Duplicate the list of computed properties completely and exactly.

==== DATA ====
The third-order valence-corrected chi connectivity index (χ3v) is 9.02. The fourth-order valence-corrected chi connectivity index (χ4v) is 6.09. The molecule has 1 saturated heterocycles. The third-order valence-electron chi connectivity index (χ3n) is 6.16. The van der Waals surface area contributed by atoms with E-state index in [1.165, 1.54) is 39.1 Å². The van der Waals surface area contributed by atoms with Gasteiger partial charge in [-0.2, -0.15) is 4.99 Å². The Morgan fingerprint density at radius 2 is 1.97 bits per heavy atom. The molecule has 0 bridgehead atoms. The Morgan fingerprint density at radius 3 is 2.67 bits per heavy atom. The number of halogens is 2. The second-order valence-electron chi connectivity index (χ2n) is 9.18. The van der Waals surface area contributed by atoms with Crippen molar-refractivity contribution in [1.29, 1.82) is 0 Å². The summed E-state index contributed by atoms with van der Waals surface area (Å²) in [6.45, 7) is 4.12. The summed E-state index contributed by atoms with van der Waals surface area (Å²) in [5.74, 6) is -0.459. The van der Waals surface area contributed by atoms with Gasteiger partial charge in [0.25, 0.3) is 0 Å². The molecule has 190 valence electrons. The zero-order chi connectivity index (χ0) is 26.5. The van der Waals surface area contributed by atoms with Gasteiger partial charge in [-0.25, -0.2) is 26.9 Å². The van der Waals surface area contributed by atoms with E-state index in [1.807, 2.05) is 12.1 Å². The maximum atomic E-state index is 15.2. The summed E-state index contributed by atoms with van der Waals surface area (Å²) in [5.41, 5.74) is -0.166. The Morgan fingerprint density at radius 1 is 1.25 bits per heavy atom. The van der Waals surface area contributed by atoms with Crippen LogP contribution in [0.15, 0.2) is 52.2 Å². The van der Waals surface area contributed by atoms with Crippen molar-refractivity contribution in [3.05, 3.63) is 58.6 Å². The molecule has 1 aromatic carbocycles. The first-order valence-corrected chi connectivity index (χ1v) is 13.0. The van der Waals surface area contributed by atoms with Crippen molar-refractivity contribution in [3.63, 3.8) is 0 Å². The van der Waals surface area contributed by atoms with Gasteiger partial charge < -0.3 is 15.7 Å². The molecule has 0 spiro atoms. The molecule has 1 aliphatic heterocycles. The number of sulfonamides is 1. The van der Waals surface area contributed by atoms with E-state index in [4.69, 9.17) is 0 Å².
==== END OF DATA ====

The third-order valence-corrected chi connectivity index (χ3v) is 9.02. The fourth-order valence-corrected chi connectivity index (χ4v) is 6.09. The molecule has 1 saturated heterocycles. The third-order valence-electron chi connectivity index (χ3n) is 6.16. The van der Waals surface area contributed by atoms with E-state index in [1.165, 1.54) is 39.1 Å². The van der Waals surface area contributed by atoms with Gasteiger partial charge in [-0.2, -0.15) is 4.99 Å². The Morgan fingerprint density at radius 2 is 1.97 bits per heavy atom. The molecule has 0 bridgehead atoms. The Morgan fingerprint density at radius 3 is 2.67 bits per heavy atom. The number of halogens is 2. The second-order valence-electron chi connectivity index (χ2n) is 9.18. The van der Waals surface area contributed by atoms with Crippen molar-refractivity contribution in [1.29, 1.82) is 0 Å². The summed E-state index contributed by atoms with van der Waals surface area (Å²) in [6.45, 7) is 4.12. The summed E-state index contributed by atoms with van der Waals surface area (Å²) in [5.74, 6) is -0.459. The van der Waals surface area contributed by atoms with Gasteiger partial charge in [0.25, 0.3) is 0 Å². The molecule has 190 valence electrons. The zero-order chi connectivity index (χ0) is 26.5. The van der Waals surface area contributed by atoms with Gasteiger partial charge in [-0.25, -0.2) is 26.9 Å². The van der Waals surface area contributed by atoms with E-state index in [1.807, 2.05) is 12.1 Å². The maximum atomic E-state index is 15.2. The summed E-state index contributed by atoms with van der Waals surface area (Å²) in [5.41, 5.74) is -0.166. The Morgan fingerprint density at radius 1 is 1.25 bits per heavy atom. The van der Waals surface area contributed by atoms with Crippen LogP contribution in [0.15, 0.2) is 52.2 Å². The van der Waals surface area contributed by atoms with Crippen molar-refractivity contribution in [3.05, 3.63) is 58.6 Å². The molecule has 1 aromatic carbocycles. The first-order valence-corrected chi connectivity index (χ1v) is 13.0. The van der Waals surface area contributed by atoms with Crippen molar-refractivity contribution in [3.63, 3.8) is 0 Å². The van der Waals surface area contributed by atoms with Gasteiger partial charge < -0.3 is 15.7 Å². The molecule has 0 spiro atoms. The molecule has 1 aliphatic heterocycles. The number of sulfonamides is 1. The van der Waals surface area contributed by atoms with E-state index in [4.69, 9.17) is 0 Å².